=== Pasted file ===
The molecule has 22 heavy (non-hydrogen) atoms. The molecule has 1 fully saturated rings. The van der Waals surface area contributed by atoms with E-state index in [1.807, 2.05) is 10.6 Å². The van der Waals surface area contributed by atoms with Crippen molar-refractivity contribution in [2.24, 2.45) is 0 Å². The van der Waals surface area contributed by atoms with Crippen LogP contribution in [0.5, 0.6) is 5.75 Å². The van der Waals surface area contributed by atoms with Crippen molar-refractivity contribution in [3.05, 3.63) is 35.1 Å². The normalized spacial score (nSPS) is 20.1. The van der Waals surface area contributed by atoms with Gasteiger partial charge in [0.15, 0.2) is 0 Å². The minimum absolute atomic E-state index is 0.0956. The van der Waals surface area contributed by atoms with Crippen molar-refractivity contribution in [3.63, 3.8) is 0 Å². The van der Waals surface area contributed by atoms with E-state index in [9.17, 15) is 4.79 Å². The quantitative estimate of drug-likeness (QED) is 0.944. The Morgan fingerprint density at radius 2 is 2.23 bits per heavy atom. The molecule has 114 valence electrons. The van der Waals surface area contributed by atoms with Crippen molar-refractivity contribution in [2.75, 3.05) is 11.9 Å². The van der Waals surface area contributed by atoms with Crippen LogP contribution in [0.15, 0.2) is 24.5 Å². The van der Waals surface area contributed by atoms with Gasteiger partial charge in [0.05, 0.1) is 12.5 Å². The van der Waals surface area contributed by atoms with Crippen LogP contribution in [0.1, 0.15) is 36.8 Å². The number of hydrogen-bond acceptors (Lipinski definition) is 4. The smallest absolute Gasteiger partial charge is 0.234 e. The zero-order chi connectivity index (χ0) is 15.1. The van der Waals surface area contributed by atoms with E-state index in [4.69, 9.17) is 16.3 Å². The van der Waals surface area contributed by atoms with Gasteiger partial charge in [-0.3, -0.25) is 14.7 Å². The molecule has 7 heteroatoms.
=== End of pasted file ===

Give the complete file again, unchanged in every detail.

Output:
The molecule has 22 heavy (non-hydrogen) atoms. The molecule has 1 fully saturated rings. The van der Waals surface area contributed by atoms with E-state index in [1.807, 2.05) is 10.6 Å². The van der Waals surface area contributed by atoms with Crippen molar-refractivity contribution in [2.24, 2.45) is 0 Å². The van der Waals surface area contributed by atoms with Crippen LogP contribution in [0.5, 0.6) is 5.75 Å². The van der Waals surface area contributed by atoms with Crippen molar-refractivity contribution in [3.05, 3.63) is 35.1 Å². The normalized spacial score (nSPS) is 20.1. The van der Waals surface area contributed by atoms with Gasteiger partial charge in [0.15, 0.2) is 0 Å². The minimum absolute atomic E-state index is 0.0956. The van der Waals surface area contributed by atoms with Crippen molar-refractivity contribution in [3.63, 3.8) is 0 Å². The van der Waals surface area contributed by atoms with E-state index in [9.17, 15) is 4.79 Å². The quantitative estimate of drug-likeness (QED) is 0.944. The Morgan fingerprint density at radius 2 is 2.23 bits per heavy atom. The molecule has 114 valence electrons. The van der Waals surface area contributed by atoms with Crippen molar-refractivity contribution in [2.75, 3.05) is 11.9 Å². The van der Waals surface area contributed by atoms with Crippen LogP contribution in [0.15, 0.2) is 24.5 Å². The van der Waals surface area contributed by atoms with Gasteiger partial charge in [0.05, 0.1) is 12.5 Å². The van der Waals surface area contributed by atoms with Crippen LogP contribution in [0.1, 0.15) is 36.8 Å². The number of hydrogen-bond acceptors (Lipinski definition) is 4. The smallest absolute Gasteiger partial charge is 0.234 e. The zero-order chi connectivity index (χ0) is 15.1. The van der Waals surface area contributed by atoms with E-state index in [4.69, 9.17) is 16.3 Å². The van der Waals surface area contributed by atoms with Gasteiger partial charge in [-0.3, -0.25) is 14.7 Å². The molecule has 7 heteroatoms.